Baidu have been working on driverless technology since 2015.
The project named ‘Apollo’, after the moon landings, is focused on developing a range of software, hardware and data services and Baidu has announced it is willing to share its research findings with the wider community.
Baidu's president Qi Lu said they want to create a "collaborative ecosystem" using Baidu’s strengths in artificial intelligence to "encourage greater innovation and opportunities, making better use of our technology to drive the evolution of the entire industry".
Experts in the industry are pushing for advances in this technology as they believe it will benefit the driving population and the environment, globally.
Paul Newman, professor of information engineering at Oxford University and founder of Oxbotica, a specialist provider of autonomous control system technologies, believes driverless cars will make our roads safer, lead to steadier traffic and reduce transport-related emissions. Other larger companies also believe this is the case and the race to get the first driverless car on the road is on.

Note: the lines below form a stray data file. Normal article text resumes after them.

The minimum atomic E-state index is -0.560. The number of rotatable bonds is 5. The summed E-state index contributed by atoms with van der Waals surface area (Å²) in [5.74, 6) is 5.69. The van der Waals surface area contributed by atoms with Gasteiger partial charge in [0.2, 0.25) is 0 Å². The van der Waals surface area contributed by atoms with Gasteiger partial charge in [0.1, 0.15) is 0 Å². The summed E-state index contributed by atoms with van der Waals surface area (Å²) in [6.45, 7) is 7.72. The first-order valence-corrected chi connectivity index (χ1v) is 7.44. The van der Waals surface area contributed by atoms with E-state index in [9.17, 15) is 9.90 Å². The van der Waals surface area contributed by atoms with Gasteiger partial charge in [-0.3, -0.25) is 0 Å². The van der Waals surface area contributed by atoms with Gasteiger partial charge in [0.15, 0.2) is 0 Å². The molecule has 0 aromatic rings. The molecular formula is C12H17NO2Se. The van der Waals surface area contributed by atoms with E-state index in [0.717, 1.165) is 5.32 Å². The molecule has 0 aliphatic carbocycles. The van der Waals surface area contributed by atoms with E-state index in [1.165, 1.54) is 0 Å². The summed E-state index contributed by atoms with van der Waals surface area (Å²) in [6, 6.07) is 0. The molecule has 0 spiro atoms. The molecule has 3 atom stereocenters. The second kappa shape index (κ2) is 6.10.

Competition between giants Teslar, Uber, Apple and Google is fierce and so far any technological breakthroughs have been kept confidential which may be limiting progress.
By sharing knowledge, Baidu, who has stated that its technology will start to become available from July, is positioning itself as a thought leader in the multi-billion-pound market and as well as fostering innovation and accelerating the race to driverless cars on the roads, it will also benefit commercially from becoming an ‘authority on the subject.